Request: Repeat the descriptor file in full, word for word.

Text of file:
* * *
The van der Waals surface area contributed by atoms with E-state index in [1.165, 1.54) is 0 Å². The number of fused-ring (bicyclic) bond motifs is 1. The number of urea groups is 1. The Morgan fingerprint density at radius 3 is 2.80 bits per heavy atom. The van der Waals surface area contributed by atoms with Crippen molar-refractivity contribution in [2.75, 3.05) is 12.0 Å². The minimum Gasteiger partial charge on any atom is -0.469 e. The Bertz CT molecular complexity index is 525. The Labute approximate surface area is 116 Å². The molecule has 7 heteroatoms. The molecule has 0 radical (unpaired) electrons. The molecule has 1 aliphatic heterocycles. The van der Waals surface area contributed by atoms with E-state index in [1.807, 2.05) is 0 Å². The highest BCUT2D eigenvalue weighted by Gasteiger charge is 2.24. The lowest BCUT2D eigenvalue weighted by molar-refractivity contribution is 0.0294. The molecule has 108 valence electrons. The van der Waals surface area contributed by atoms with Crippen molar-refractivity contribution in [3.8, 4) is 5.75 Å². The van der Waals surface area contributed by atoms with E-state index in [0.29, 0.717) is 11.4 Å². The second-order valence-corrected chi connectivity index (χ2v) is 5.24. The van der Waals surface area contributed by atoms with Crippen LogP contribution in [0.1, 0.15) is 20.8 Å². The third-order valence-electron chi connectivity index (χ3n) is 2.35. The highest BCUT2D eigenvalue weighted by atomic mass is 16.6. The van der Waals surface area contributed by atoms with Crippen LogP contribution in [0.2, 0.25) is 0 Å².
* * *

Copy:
The van der Waals surface area contributed by atoms with E-state index in [1.165, 1.54) is 0 Å². The number of fused-ring (bicyclic) bond motifs is 1. The number of urea groups is 1. The Morgan fingerprint density at radius 3 is 2.80 bits per heavy atom. The van der Waals surface area contributed by atoms with Crippen molar-refractivity contribution in [2.75, 3.05) is 12.0 Å². The minimum Gasteiger partial charge on any atom is -0.469 e. The Bertz CT molecular complexity index is 525. The Labute approximate surface area is 116 Å². The molecule has 7 heteroatoms. The molecule has 0 radical (unpaired) electrons. The molecule has 1 aliphatic heterocycles. The van der Waals surface area contributed by atoms with E-state index in [1.807, 2.05) is 0 Å². The highest BCUT2D eigenvalue weighted by Gasteiger charge is 2.24. The lowest BCUT2D eigenvalue weighted by molar-refractivity contribution is 0.0294. The molecule has 108 valence electrons. The van der Waals surface area contributed by atoms with Crippen molar-refractivity contribution in [3.8, 4) is 5.75 Å². The van der Waals surface area contributed by atoms with E-state index in [0.29, 0.717) is 11.4 Å². The second-order valence-corrected chi connectivity index (χ2v) is 5.24. The van der Waals surface area contributed by atoms with Crippen LogP contribution in [0.1, 0.15) is 20.8 Å². The third-order valence-electron chi connectivity index (χ3n) is 2.35. The highest BCUT2D eigenvalue weighted by atomic mass is 16.6. The van der Waals surface area contributed by atoms with Crippen LogP contribution in [0.2, 0.25) is 0 Å².